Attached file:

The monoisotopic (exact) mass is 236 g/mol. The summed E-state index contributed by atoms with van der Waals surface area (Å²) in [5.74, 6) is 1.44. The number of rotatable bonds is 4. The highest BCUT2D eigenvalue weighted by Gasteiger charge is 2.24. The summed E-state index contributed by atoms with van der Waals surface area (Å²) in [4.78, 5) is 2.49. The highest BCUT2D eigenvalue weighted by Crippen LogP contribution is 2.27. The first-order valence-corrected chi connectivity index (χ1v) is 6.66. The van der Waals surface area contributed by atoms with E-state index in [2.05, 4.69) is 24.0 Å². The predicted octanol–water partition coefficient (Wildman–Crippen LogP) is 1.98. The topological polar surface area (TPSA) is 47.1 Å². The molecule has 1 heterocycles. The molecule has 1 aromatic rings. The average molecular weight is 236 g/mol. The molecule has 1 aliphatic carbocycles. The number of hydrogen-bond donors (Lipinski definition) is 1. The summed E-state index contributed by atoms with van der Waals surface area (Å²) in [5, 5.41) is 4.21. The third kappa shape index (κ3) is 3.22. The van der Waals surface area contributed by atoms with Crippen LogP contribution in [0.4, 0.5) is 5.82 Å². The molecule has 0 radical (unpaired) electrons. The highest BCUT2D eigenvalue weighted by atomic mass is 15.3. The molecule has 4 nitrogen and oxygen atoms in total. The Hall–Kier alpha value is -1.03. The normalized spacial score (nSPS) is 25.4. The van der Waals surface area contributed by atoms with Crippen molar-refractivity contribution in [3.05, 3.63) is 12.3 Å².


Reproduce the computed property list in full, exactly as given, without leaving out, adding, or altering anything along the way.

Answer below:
The monoisotopic (exact) mass is 236 g/mol. The summed E-state index contributed by atoms with van der Waals surface area (Å²) in [5.74, 6) is 1.44. The number of rotatable bonds is 4. The highest BCUT2D eigenvalue weighted by Gasteiger charge is 2.24. The summed E-state index contributed by atoms with van der Waals surface area (Å²) in [4.78, 5) is 2.49. The highest BCUT2D eigenvalue weighted by Crippen LogP contribution is 2.27. The first-order valence-corrected chi connectivity index (χ1v) is 6.66. The van der Waals surface area contributed by atoms with E-state index in [2.05, 4.69) is 24.0 Å². The predicted octanol–water partition coefficient (Wildman–Crippen LogP) is 1.98. The topological polar surface area (TPSA) is 47.1 Å². The molecule has 1 heterocycles. The molecule has 1 aromatic rings. The average molecular weight is 236 g/mol. The molecule has 1 aliphatic carbocycles. The number of hydrogen-bond donors (Lipinski definition) is 1. The summed E-state index contributed by atoms with van der Waals surface area (Å²) in [5, 5.41) is 4.21. The third kappa shape index (κ3) is 3.22. The van der Waals surface area contributed by atoms with Crippen LogP contribution in [0.4, 0.5) is 5.82 Å². The molecule has 0 radical (unpaired) electrons. The highest BCUT2D eigenvalue weighted by atomic mass is 15.3. The molecule has 4 nitrogen and oxygen atoms in total. The Hall–Kier alpha value is -1.03. The normalized spacial score (nSPS) is 25.4. The van der Waals surface area contributed by atoms with Crippen molar-refractivity contribution in [3.05, 3.63) is 12.3 Å².